"The numbers are fantastic," said Dr Fred Locke, a blood cancer expert at Moffitt Cancer Center in Tampa who co-led the study.
"These are heavily treated patients who have no other options."
The treatment, which has been dubbed 'a living drug' by doctors, works by filtering a patient's blood to remove key immune system cells called T-cells, which are then genetically engineered in the lab to recognise cancer cells.
Cancer cells are very good a evading the immune system, but the new therapy essentially cuts the brakes, allowing immune cells to do their job properly.
Martin Ledwick, Cancer Research UK’s head cancer information nurse, said: “These results are promising and suggest that one day CAR-T cells could become a treatment option for some patients with certain types of lymphoma.
"But, we need to know more about the side effects of the treatment and long term benefits.”
Patients in the study had one of three types of non-Hodgkin lymphoma, a blood cancer which affects 13,600 patients in Britain, and had failed all other treatments. Most patients with such an advanced condition only live for six months but half of the trial group are still alive nine months since the trial began, and a third may be cured.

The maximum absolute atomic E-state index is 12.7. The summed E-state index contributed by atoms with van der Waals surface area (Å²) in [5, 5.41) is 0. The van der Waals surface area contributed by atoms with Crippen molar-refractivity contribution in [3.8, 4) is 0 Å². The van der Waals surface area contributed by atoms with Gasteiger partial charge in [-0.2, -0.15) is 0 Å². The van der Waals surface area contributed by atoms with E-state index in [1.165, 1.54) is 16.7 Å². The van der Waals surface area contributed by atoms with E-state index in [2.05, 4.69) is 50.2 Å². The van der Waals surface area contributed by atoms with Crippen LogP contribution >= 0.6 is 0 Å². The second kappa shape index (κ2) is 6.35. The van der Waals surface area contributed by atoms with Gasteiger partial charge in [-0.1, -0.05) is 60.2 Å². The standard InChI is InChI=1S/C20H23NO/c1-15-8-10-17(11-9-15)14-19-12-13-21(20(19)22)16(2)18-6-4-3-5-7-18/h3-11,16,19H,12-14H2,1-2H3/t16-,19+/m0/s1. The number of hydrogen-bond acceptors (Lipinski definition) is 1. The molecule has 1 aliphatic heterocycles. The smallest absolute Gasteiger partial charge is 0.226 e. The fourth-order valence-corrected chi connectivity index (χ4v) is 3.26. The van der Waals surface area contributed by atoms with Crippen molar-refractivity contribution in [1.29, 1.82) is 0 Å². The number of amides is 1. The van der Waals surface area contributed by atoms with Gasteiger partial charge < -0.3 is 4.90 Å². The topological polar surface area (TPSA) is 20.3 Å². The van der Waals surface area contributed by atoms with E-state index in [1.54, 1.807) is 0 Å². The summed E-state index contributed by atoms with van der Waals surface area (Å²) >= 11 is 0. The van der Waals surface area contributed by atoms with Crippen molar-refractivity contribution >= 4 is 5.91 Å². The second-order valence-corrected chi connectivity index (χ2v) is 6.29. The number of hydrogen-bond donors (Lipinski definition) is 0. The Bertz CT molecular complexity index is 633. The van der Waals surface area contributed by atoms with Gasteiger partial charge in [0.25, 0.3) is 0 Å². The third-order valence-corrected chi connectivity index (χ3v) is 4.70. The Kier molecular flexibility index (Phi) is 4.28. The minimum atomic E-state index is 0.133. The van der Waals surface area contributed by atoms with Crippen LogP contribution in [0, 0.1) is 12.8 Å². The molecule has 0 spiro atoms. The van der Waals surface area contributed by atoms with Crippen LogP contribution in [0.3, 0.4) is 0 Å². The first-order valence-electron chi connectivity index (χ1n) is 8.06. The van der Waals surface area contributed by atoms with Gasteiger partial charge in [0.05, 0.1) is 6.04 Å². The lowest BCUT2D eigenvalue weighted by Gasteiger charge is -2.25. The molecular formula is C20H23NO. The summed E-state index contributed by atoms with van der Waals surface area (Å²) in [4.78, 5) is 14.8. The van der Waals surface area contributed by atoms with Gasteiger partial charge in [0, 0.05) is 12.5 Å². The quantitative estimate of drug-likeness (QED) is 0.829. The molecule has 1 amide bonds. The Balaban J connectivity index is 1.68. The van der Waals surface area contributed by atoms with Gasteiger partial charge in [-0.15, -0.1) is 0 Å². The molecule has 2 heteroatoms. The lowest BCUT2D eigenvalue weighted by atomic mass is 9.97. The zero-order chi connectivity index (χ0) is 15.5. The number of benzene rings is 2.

Dimas Padilla, 43, of Orlando, who was warned his case was worsening after chemotherapy stopped working, is now in complete remission after undergoing the therapy last August.
After learning his cancer was probably terminal he said: "I was thinking how am I going to tell this to my mother, my wife, my children," he said.
After CAR-T therapy he saw his tumours "shrink like ice cubes" and is now in complete remission.
"They were able to save my life," Mr Padilla added.
However there are still concerns that the treatment has significant side effects, and can even kill some patients, as it puts the immune system into a state of over-drive. During the trial two people died from the therapy, rather than their cancer.
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Of the study participants, 13 per cent developed a dangerous condition where the immune system overreacts in fighting the cancer, and roughly a third of patients developed anaemia or other blood-count-related problems.
Nearly one third also reported neurological problems such as sleepiness, confusion, tremor or difficulty speaking, but these typically lasted just a few days.